Question Of The Week: What Is A High Performance Building?

high performance buildingWhat is a high performance building? And what comprises an effective roadmap to creating and maintaining such an entity?

In 2005, U.S. Congress defined a high performance building for the first time, explaining it as “a building that integrates and optimizes all major High Performance Building attributes, including energy efficiency, durability, life-cycle performance, and occupant productivity.” Congress further clarified the definition in 2007.

From the National Institute of Building Science High Performance Building Council website:
Energy Independence and Security Act of 2007

TITLE IV – Energy Savings in Buildings and Industry
SEC. 401. Definitions.
(12) HIGH-PERFORMANCE BUILDING- The term ‘high-performance building’ means a building that integrates and optimizes on a life cycle basis all major high performance attributes, including energy conservation, environment, safety, security, durability, accessibility, cost-benefit, productivity, sustainability, functionality, and operational considerations.

In both iterations, and currently, the pursuit of high performance buildings encompasses a multiple attributes, related to construction, facility management, and other stakeholder types. This multi-faceted approach is not unfamiliar to facility executives, yet that doesn’t make it any less challenging, if the creating and maintaining holistic, high performance buildings is a goal.

In June 2016, Legrand, a global provider of electrical and digital building infrastructure solutions, released its third in a series of white papers examining high performance buildings. This most recent document highlights the growing range of performance attributes buildings are expected to achieve and observes that significant gaps remain in the influential “mechanisms” that shape this landscape.

According to Legrand’s research, for today’s buildings to be considered “high performance,” they must optimize across multiple attributes, including not only energy efficiency and sustainability, but also productivity, security and functionality, and they must do so cost-effectively throughout their lifetimes.Yet, as Legrand’s research shows, the building performance mechanisms available in the market today do not comprehensively address or incentivize all of these attributes.

While a significant evolution, there remains a gap between the full aspiration for what constitutes a “high performance” building and the performance considerations that are reflected in the range of building performance mechanisms1 on the market today, most of which are still heavily weighted toward sustainability and energy efficiency. There are encouraging signs that influential organizations in the building community see, and are acting upon, an opportunity to bring more coherence to what can be a complex environment for the building owner.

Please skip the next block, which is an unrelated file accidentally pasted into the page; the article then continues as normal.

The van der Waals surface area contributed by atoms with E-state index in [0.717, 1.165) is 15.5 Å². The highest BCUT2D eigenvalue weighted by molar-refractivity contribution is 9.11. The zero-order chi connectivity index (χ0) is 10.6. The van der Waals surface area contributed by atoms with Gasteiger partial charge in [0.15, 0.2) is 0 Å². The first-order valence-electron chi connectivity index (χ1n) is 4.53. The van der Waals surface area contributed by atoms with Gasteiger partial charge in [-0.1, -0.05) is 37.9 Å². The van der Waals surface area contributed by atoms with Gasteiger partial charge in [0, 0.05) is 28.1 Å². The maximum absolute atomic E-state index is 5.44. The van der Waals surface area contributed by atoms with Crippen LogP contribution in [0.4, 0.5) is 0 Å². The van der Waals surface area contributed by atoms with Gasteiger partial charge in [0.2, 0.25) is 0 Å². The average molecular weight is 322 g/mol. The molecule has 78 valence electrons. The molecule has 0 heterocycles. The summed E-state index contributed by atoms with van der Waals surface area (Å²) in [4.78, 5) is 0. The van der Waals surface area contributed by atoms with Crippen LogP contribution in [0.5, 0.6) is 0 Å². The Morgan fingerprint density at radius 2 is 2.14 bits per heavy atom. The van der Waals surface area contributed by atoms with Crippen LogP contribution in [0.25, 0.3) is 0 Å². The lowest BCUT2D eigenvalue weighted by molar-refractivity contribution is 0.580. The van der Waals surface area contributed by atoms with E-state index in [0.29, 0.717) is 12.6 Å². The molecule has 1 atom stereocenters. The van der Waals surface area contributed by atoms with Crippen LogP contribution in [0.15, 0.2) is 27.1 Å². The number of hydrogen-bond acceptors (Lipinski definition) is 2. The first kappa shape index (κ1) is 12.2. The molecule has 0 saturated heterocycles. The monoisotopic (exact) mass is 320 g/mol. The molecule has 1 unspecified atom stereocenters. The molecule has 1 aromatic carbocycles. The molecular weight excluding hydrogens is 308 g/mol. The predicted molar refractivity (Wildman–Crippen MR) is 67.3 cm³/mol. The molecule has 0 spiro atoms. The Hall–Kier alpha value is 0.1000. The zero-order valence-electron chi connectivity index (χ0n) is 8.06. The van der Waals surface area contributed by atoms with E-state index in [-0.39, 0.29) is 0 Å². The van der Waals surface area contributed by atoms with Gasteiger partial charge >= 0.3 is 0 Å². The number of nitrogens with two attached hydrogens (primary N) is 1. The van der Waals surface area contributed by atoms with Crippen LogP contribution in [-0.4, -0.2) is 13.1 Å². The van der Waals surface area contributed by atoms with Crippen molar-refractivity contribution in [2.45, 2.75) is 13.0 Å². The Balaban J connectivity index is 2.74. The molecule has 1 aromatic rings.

“Our latest white paper shares all of the current trends taking place in High Performance Building construction,” said Susan Rochford, V.P of Energy Efficiency, Sustainability & Public Policy for Legrand, North & Central America. “We published it to encourage dialogue within the building community about the path to achieving the full potential of high performance buildings, ultimately leading to the development of effective solutions that will meet the unique needs of all stakeholders in the industry.”

Utilizing a classification system presented in its second white paper on this topic, Legrand compared several performance mechanisms on how comprehensively they address the full scope of high performance building attributes. In particular, Legrand assessed the degree to which each mechanism addresses these attributes: (1) sustainable, (2) healthy and productive, (3) safe and secure, (4) functional/operational, and (5) cost-effective.

The resulting charts (shown below) can be a useful reference for facility management professionals. These charts reflect the degree of alignment as either: addressed (dark blue), partially addressed (medium blue), minimally addressed (light blue), or not addressed (gray).

  • Complete Perspective: The mechanism’s provisions address every aspect of this attribute.
  • Partial Perspective: The mechanism’s provisions partially address many aspects of this attribute. There is limited opportunity to expand the scope.
  • Minimal Perspective: This mechanism’s provisions minimally address some aspects of this attribute. There is great opportunity to expand the scope.
  • Not Addressed: The mechanism does not currently have requirements to fulfill this attribute. There is total opportunity to expand the scope.
high performance building
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With high performance acknowledged by the industry overall as an all encompassing term, it would seem all facility management stakeholders are pursuing this goal. Do you define it as such? And where are you finding it challenging to “connect the dots”? Please share your experiences or questions in the Comments section below.